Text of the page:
Submission Guidelines: Send unpublished poems in the body of an email (NO ATTACHMENTS) to nvneditor[at] No simultaneous submissions. Use "Verse News Submission" as the subject line. Send a brief bio. No payment. Authors retain all rights after 1st-time appearance here. Scroll down the right sidebar for the fine print.

Sunday, December 19, 2010


by Earl J. Wilcox

You don’t know us without you’ve heard about a man named Mr. Mark Twain
or Sam Clemens. The lies they’ve told about them two is mostly true, though
who can believe a lie if a feller can’t even make up his mind about what his
name is. Now the way we hear it is Sam wrote a book about hisself and Mark,
but made it clear he did not want anybody to know what he said in the book
until a whole hundred years after he was dead and gone.  Land o’goshen, child,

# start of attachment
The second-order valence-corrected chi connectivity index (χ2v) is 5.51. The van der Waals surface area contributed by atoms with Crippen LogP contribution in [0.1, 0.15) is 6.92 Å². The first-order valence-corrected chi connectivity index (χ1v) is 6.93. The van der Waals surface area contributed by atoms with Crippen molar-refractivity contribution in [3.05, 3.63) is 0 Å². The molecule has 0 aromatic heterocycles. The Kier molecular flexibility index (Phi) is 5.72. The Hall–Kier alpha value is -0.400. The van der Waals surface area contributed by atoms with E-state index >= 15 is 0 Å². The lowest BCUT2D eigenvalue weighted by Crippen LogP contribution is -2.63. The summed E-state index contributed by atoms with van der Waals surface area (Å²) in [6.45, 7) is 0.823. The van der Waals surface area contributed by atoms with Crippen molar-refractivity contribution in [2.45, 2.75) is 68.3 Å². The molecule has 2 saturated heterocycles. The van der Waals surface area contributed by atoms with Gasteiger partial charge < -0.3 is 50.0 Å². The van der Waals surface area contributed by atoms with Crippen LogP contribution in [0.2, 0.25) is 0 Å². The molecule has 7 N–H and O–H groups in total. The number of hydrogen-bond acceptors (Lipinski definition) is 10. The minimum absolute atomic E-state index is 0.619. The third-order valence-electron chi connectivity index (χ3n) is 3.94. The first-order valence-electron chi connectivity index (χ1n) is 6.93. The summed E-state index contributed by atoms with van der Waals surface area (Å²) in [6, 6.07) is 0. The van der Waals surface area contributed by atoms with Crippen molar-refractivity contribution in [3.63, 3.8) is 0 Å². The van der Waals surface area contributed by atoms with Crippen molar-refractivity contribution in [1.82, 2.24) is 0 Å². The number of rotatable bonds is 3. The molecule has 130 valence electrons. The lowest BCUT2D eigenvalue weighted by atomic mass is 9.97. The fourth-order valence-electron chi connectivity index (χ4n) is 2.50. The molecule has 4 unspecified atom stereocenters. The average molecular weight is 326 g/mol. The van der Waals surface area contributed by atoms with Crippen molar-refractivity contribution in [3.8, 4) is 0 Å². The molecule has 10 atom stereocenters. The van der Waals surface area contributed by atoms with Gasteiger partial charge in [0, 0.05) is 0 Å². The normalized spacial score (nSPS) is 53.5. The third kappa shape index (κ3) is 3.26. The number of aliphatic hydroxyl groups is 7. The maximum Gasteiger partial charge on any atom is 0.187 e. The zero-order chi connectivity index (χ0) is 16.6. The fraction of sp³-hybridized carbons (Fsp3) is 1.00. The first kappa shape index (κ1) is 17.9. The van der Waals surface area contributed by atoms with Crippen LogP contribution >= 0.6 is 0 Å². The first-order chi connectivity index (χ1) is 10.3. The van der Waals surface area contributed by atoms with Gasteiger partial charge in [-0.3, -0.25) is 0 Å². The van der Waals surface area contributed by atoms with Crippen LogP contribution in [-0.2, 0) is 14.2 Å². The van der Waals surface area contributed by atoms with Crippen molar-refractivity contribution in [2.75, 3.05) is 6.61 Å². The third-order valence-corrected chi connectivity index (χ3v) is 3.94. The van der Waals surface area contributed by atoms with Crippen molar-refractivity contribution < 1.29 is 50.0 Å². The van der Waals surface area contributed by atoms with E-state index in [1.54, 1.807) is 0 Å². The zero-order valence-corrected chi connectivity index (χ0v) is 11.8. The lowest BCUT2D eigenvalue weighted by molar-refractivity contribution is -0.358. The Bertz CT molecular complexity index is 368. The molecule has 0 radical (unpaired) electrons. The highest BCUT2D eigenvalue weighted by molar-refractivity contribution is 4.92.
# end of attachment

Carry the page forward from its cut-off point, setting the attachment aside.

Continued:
enough could happen in a century to make a person want to just up and tell
a stretcher or two.  Hell fire and damnation, telling the truth about Teddy Roosevelt
or any of them writer friends of Sam and Mark might just give the whole world the heebie-jeebies or even cause us to git religion and go to church. Shoot, we ain’t going
to give away everything they said in that book they wrote a hundred years ago
because if we did it might make us feel civilized— and we’ve been there before!

Yrz truly,
Tom Sawyer and Huckleberry Finn

Earl J. Wilcox writes about aging, baseball, literary icons, politics, and southern culture. His work appears in more than two dozen journals; he is a regular contributor to The New Verse News. More of Earl's poetry appears at his blog, Writing by Earl.